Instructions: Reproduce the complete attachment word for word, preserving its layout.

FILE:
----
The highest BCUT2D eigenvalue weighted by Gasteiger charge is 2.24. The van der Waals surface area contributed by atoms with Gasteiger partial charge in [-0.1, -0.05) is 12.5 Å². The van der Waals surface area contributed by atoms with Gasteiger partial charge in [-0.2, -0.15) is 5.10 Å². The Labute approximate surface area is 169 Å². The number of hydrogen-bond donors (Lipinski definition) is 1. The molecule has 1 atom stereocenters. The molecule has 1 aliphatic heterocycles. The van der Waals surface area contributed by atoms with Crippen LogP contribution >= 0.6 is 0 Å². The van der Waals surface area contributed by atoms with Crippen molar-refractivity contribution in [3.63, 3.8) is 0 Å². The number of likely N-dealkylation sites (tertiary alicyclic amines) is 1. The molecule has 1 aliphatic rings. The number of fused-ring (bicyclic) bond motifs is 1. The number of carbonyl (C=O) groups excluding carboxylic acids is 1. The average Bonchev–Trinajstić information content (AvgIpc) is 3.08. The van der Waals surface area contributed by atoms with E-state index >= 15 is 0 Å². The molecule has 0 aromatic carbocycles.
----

The highest BCUT2D eigenvalue weighted by Gasteiger charge is 2.24. The van der Waals surface area contributed by atoms with Gasteiger partial charge in [-0.1, -0.05) is 12.5 Å². The van der Waals surface area contributed by atoms with Gasteiger partial charge in [-0.2, -0.15) is 5.10 Å². The Labute approximate surface area is 169 Å². The number of hydrogen-bond donors (Lipinski definition) is 1. The molecule has 1 atom stereocenters. The molecule has 1 aliphatic heterocycles. The van der Waals surface area contributed by atoms with Crippen LogP contribution >= 0.6 is 0 Å². The van der Waals surface area contributed by atoms with Crippen molar-refractivity contribution in [3.63, 3.8) is 0 Å². The number of likely N-dealkylation sites (tertiary alicyclic amines) is 1. The molecule has 1 aliphatic rings. The number of fused-ring (bicyclic) bond motifs is 1. The number of carbonyl (C=O) groups excluding carboxylic acids is 1. The average Bonchev–Trinajstić information content (AvgIpc) is 3.08. The van der Waals surface area contributed by atoms with E-state index >= 15 is 0 Å². The molecule has 0 aromatic carbocycles.